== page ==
Ewing Ring, for Robert C. Storrie. — Since the street railway company was clearly made liable for its proportion of the cost (charter, section 23a), and since all the charter prerequisites or jurisdictional conditions to letting of the contract for and performance of the work were indisputably applicable to the street railway company (charter, sections 23b and 23c), and since a proper assessment of the cost was made by the city council, according to the measure of liability prescribed by the charter, the sequent is, that the street railway company was liable for such cost, in the manner and by the measure prescribed by the certificates, the street railroad being a "tract of land" within the meaning of the provisions relating to division of installments and issuance of certificates (charter, sections 23e and f). Suth. Stat. Const., sec. 216; Black's Law Dict., verb. "utile," etc., and p. 12, verb. "abut," and pp. 685, 1180; Kuehner v. City of Freeport, 143 Ill. 104, 32 N.E. Rep., 376; Charter of city of Houston, secs. 23a, 23b, 23c, 23d 23f, Spec. Laws 22d Leg., 1891, pp. 79-86; Adams v. Fisher, 63 Tex. 657; City of Brenham v. Waterworks Co., 67 Tex. 553; 12 Am. and Eng. Enc. of Law, 655; 3 C. E. Green (N.J.), 91; People v. Cassity, 46 N.Y. 46; Welty on Assessments, secs. 200, 202; Appeal of Railway, 32 Cal. 499; Cent. Law Jour., Jan., 1897, citing 20 So. Rep., 975; New Haven v. Railway, 38 Conn. 422; Cool. on Tax., 651, note 1.
Inasmuch as the work was performed after compliance with every condition precedent prescribed by the charter, and the liability herein asserted shown by the roll of ownership, whether rightly or not, the street railway company became liable for the amount here sued for, first, because its railroad property being a tract of land, it was in any event, by the express language of the charter, liable for such sum as ought to have been assessed against it; and second, because its railroad property, not being a tract of land, it was estopped by the terms of the charter from denying the liability shown against it by the assessment roll, having failed, after due personal notice, to make objection or seek relief in the exclusive statutory mode prescribed. Charter city of Houston, sec. 23d, Spec. Laws 22d Leg., 1891, p. 83.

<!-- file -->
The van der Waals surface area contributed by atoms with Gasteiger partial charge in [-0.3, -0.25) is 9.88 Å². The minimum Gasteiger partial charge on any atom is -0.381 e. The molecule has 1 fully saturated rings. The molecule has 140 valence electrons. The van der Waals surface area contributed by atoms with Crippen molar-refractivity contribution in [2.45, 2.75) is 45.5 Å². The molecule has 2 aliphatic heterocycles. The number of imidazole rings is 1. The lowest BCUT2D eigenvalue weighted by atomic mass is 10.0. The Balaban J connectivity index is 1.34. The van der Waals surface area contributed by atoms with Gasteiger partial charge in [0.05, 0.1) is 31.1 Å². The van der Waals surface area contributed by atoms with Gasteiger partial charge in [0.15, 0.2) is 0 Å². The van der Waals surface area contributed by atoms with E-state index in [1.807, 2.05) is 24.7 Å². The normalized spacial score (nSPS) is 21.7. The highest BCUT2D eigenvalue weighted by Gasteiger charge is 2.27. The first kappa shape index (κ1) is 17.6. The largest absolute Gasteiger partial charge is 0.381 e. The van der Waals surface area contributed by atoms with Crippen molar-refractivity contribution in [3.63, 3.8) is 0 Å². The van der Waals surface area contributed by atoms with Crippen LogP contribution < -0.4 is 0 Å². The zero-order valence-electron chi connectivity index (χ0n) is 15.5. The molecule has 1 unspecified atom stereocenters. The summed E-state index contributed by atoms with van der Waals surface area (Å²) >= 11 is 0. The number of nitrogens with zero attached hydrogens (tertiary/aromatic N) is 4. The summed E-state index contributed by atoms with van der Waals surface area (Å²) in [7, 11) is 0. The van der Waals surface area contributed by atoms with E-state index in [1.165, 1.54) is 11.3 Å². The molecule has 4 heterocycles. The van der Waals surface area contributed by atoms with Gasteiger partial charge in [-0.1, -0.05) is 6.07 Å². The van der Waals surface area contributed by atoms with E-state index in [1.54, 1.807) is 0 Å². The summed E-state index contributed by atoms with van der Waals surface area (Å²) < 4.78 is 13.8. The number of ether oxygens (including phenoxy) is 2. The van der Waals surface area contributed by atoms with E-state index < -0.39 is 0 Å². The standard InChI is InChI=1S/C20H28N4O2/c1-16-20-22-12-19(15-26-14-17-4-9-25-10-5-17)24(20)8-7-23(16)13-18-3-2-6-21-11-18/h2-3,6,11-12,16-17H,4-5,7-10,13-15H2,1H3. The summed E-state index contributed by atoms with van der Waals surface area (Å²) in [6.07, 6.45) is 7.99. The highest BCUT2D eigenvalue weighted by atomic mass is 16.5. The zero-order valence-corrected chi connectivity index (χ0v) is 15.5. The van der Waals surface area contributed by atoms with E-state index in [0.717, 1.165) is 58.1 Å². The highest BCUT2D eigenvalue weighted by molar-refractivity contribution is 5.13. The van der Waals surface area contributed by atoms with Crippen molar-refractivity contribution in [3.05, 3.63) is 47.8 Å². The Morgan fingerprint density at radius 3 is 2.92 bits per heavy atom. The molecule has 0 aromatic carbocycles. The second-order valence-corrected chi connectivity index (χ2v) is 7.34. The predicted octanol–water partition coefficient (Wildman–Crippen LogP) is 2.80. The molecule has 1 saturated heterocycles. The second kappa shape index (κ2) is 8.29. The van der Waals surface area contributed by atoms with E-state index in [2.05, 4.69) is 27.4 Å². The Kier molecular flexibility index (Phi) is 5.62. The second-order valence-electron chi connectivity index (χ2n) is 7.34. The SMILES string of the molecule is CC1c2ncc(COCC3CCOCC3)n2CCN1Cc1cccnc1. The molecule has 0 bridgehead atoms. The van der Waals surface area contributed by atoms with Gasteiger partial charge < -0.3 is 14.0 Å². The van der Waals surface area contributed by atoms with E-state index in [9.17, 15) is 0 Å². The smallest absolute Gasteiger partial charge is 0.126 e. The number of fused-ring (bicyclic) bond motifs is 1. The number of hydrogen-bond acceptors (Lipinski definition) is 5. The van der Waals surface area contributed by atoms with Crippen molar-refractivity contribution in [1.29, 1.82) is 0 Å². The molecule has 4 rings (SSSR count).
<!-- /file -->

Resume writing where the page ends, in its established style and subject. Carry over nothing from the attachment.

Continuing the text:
The provision of the charter (section 23a) in relation to collection and credit of a portion of the cost from street railways, by its express language and the reason of the thing, applies only to those companies whose incipient occupancy of the street is after its improvement; hence the claim of liability only to the city might, with equal show of reason, be made by an abutting lot owner. Besides, the cost of the portion of the streets in question occupied by the street railway company was not charged to abutting lot owners, and was hence, in effect, credited by deduction, and since the issuance of the certificates by the city to Storrie operated, in effect, an equitable assignment of the demand, it does not lie in the mouth of the street railway, in any view, to complain. Charter city of Houston, sec. 23a, Spec. Laws 22d Leg., 1891, pp. 79, 80; Fairbanks v. Sargent (N.Y.), 6 Law. Rep. Ann., 477; Harris County v. Campbell, 68 Tex. 22, 28.